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College Basketball Coach Remembers Overcoming The Adversity Of Alcoholism

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It is the time of the year again for college basketball, and in this highly competitive world that garners media attention, stories about substance abuse get more coverage. Nine years ago, the destructive nature of alcoholism surfaced with the resignation of Iowa State’s mens head coach Larry Eustachy. A rising star among head NCAA men’s hoops coaches, Eustachy’s struggle with an alcohol addiction surfaced to public attention when he was photographed drinking with college students at parties on two separate occasions. It was quickly revealed that the basketball coach was not only high profile in the sports community, but also at that point a high functioning alcoholic.

Getting Help For Alcoholism

After seeking addiction treatment at an alcohol rehab, and has not mixed basketball and alcohol in a long time. After coaching eight successful seasons at Southern Mississippi University, Eustachy was hired this year as head men’s basketball coach at Colorado State University. A recent interview with the Denver Post reveals parts of Eustachy’s journey from alcoholism to recovery and his efforts to share his strength and hope to his players, whether or not life’s adversity is on the court or off. Steve Barnes, Eustachy’s longtime friend and the team’s Director of Player Personnel, remarks how encouraging it has been to see his friend take responsibility and ownership of his actions that could have destroyed his career: “…he held himself accountable, rather than blaming others. He’s persevered and that’s helped make him a better coach.”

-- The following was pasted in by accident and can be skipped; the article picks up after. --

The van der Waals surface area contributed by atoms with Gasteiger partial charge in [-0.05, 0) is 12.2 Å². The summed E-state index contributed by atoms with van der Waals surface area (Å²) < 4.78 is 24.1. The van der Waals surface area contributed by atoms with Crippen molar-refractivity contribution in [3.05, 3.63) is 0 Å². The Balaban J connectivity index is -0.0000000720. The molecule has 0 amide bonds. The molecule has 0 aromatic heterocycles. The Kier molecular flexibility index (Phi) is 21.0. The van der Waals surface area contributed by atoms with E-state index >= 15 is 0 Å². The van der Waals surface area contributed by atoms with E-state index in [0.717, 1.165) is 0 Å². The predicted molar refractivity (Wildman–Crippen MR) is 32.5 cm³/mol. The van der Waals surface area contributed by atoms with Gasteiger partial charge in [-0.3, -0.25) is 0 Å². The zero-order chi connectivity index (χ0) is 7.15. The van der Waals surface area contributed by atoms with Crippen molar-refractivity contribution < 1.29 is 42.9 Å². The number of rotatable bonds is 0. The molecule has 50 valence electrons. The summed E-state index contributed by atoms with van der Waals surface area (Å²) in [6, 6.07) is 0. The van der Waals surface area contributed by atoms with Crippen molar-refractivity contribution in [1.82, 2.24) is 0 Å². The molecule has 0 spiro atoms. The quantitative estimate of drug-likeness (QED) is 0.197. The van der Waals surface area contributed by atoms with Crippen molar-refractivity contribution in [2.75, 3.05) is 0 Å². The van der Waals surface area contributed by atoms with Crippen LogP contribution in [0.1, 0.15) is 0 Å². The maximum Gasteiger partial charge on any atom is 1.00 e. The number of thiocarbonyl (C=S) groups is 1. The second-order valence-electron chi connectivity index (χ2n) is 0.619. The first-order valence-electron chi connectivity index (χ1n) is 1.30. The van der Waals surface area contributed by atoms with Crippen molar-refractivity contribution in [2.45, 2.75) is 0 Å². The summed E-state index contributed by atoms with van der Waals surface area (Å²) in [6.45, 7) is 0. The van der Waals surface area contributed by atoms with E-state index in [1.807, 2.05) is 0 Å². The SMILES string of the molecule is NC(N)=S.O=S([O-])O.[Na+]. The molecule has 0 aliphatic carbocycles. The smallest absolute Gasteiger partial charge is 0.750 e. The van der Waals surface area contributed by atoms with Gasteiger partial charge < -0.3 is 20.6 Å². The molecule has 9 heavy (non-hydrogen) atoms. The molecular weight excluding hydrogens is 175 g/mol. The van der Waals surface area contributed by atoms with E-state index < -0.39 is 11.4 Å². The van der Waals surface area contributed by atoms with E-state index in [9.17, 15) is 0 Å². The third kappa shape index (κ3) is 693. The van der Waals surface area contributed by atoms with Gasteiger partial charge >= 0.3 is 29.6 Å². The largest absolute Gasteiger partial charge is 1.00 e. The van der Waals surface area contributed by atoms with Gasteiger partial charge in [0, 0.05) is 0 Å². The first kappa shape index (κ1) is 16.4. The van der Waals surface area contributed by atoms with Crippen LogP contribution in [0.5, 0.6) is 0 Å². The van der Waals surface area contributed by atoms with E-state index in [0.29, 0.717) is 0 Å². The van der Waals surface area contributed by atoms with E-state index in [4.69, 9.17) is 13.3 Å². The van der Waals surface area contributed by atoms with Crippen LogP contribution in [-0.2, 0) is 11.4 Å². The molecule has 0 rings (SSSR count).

I Am An Alcoholic

Eustachy says that the public exposure of his alcoholism was “the best thing that ever happened to me. I don’t think it was by accident. I think God had everything to do with it. I think it’s a part of my road. I would not change a thing. I’m the most grateful guy in the world for what has happened. I had to get down to the bottom to realize I had an issue.” Eustachy is faithfully involved in 12-step recovery and believes that alcoholism is a “progressive disease.” Eustachy’s story includes all the different people who helped minister to him his first years in sobriety in Mississippi and his gratitude for the people that helped him, as well as all the people encouraged by his determined example to set the wrongs of his life right.

Finding the right game plan to compete with substance abuse and alcoholism is imperative, and getting the right coaches around you is an important first step. Please call us for information on how to win the game against alcohol and drug abuse at 1-800-853-1614.

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